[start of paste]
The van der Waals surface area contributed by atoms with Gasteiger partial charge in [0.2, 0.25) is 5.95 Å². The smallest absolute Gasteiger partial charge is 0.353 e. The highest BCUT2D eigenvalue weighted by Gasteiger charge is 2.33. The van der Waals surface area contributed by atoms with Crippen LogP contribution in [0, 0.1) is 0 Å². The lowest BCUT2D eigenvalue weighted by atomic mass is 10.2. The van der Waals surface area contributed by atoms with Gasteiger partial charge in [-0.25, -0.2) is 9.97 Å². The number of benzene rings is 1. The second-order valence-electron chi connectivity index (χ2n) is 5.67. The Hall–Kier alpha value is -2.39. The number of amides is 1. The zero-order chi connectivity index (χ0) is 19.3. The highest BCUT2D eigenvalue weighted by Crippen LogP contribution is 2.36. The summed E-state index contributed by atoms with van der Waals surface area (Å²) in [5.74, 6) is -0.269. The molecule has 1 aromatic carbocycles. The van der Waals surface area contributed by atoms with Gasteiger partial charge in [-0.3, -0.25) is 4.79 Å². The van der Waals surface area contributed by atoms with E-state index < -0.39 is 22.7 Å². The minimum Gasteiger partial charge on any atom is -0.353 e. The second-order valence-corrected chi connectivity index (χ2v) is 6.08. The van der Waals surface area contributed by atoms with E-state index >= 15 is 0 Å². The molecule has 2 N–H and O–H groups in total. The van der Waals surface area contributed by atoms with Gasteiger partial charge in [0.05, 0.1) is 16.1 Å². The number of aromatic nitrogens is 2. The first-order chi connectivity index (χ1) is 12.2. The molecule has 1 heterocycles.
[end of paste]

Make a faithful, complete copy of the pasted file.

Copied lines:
The van der Waals surface area contributed by atoms with Gasteiger partial charge in [0.2, 0.25) is 5.95 Å². The smallest absolute Gasteiger partial charge is 0.353 e. The highest BCUT2D eigenvalue weighted by Gasteiger charge is 2.33. The van der Waals surface area contributed by atoms with Crippen LogP contribution in [0, 0.1) is 0 Å². The lowest BCUT2D eigenvalue weighted by atomic mass is 10.2. The van der Waals surface area contributed by atoms with Gasteiger partial charge in [-0.25, -0.2) is 9.97 Å². The number of benzene rings is 1. The second-order valence-electron chi connectivity index (χ2n) is 5.67. The Hall–Kier alpha value is -2.39. The number of amides is 1. The zero-order chi connectivity index (χ0) is 19.3. The highest BCUT2D eigenvalue weighted by Crippen LogP contribution is 2.36. The summed E-state index contributed by atoms with van der Waals surface area (Å²) in [5.74, 6) is -0.269. The molecule has 1 aromatic carbocycles. The van der Waals surface area contributed by atoms with Gasteiger partial charge in [-0.3, -0.25) is 4.79 Å². The van der Waals surface area contributed by atoms with E-state index < -0.39 is 22.7 Å². The minimum Gasteiger partial charge on any atom is -0.353 e. The second-order valence-corrected chi connectivity index (χ2v) is 6.08. The van der Waals surface area contributed by atoms with E-state index >= 15 is 0 Å². The molecule has 2 N–H and O–H groups in total. The van der Waals surface area contributed by atoms with Gasteiger partial charge in [0.05, 0.1) is 16.1 Å². The number of aromatic nitrogens is 2. The first-order chi connectivity index (χ1) is 12.2. The molecule has 1 heterocycles.